A large cloud of dust from the Sahara Desert blew into the Gulf of Mexico last weekend and will float over the Tampa Bay area for the coming days.
Covering parts of central and southern Florida, the dust cloud brings higher temperatures and hazy, dry air. Tampa will not see its usual rain and scattered thunderstorms this week due to the dust, said hurricane scientist Jason Dunion of the National Oceanic and Atmospheric Administration.
“That dust is the reason it’s going to be 95 degrees today,” he said.
According to Juli Marquez, a meteorologist for Spectrum Bay News 9, a patch of high-pressure air over Tampa is also contributing to the lack of rain this week. Dry air, combined with high pressure, makes it difficult for storm clouds to form.
The dust cloud is part of the Saharan Air Layer, a naturally occurring layer of dry, dusty air that sits about 1 mile above sea level. The layer forms as strong winds in Africa pick up dust from the Sahara Desert region and carry it west across the Atlantic. This particular plume of dust likely left the African coast about a week ago, Dunion said.
Dust clouds like the one Florida is experiencing now are a normal result of the Saharan Air Layer, Dunion said. Outbreaks of dust tend to ramp up in late June and peak in July and early August.
“It’s your typical dust outbreak, right over Tampa,” Dunion said. “We can expect more coming in the next several weeks.”
Along with heat and dryness, Floridians might also notice especially vibrant sunrises and sunsets as a result of the dust, Marquez said.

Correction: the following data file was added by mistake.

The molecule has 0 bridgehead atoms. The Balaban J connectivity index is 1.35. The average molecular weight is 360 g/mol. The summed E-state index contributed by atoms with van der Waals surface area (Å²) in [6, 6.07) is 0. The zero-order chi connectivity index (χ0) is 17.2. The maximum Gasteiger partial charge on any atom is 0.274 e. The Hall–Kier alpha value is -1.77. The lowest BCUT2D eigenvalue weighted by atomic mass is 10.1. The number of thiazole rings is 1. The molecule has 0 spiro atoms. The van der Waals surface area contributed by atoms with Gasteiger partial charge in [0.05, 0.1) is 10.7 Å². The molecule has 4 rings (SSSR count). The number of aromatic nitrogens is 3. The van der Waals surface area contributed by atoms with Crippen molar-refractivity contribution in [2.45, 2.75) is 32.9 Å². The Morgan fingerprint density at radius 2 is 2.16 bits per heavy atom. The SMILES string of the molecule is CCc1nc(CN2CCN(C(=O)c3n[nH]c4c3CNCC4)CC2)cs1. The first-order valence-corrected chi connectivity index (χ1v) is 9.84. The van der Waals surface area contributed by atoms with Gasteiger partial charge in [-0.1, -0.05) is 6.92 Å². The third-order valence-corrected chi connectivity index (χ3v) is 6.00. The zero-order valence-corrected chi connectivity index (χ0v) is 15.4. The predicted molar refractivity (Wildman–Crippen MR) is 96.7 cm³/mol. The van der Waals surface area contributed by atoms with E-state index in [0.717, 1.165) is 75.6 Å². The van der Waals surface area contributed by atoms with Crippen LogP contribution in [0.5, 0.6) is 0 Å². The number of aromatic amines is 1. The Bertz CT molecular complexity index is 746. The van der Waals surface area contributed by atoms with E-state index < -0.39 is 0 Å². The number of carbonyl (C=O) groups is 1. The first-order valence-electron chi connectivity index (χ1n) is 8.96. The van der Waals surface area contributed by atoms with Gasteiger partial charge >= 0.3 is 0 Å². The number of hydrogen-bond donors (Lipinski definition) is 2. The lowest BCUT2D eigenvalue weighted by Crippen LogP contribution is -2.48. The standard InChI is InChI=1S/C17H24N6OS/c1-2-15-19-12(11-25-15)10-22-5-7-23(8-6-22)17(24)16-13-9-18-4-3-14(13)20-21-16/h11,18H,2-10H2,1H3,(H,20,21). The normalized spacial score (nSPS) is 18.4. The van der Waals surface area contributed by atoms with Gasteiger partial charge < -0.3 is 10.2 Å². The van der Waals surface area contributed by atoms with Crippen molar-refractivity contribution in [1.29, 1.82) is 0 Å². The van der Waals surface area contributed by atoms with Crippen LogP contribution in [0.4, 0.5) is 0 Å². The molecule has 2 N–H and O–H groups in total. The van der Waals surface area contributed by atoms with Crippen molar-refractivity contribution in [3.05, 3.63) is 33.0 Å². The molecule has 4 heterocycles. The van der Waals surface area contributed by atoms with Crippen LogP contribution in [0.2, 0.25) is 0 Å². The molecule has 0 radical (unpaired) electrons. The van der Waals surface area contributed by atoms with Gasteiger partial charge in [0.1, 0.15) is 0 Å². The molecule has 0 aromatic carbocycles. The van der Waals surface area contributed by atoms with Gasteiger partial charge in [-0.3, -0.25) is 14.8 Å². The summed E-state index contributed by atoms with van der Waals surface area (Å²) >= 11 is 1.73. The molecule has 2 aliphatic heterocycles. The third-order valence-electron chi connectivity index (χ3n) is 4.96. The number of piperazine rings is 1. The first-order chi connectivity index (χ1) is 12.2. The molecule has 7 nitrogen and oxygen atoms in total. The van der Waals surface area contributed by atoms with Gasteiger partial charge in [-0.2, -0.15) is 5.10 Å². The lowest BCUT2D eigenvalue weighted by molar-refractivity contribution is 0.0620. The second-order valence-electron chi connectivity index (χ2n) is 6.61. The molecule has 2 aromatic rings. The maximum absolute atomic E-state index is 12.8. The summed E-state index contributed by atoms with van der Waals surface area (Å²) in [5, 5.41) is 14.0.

These dust clouds typically don’t pose a threat to human health. People with asthma or other pre-existing breathing conditions may notice the change in air quality more than others, Marquez said, but the air quality index shows moderate to good conditions in Florida this week.
The Saharan Air Layer actually helps protect Florida from tropical storms and hurricanes, according to meteorologists and storm experts. The dust suppresses storm formation over the Atlantic by ushering in dry air and blocking sunlight from heating the water, wrote Yale Climate Connections author Jeff Masters in an email to the Tampa Bay Times. Without moist air and warm ocean water, hurricanes have a harder time developing and sustaining themselves.
Dust outbreaks over Florida could be an important defense against storms this hurricane season, which scientists predict will be more active than average. But the dust clouds typically subside by mid August, Dunion said, right when hurricane season is reaching its peak.
It’s likely no coincidence that the height of hurricane season in late August and September comes as the dust clouds from the Saharan Air Layer dissipate, Dunion said. Still, residents of central and southern Florida could dodge some potential storms, thanks to the dust.
The current cloud over the Tampa Bay area is only the beginning of periodic dust outbreaks that will blow into the Gulf of Mexico over the coming weeks. Each outbreak is likely to bring vibrant sunsets, high temperatures and a break from the rain.
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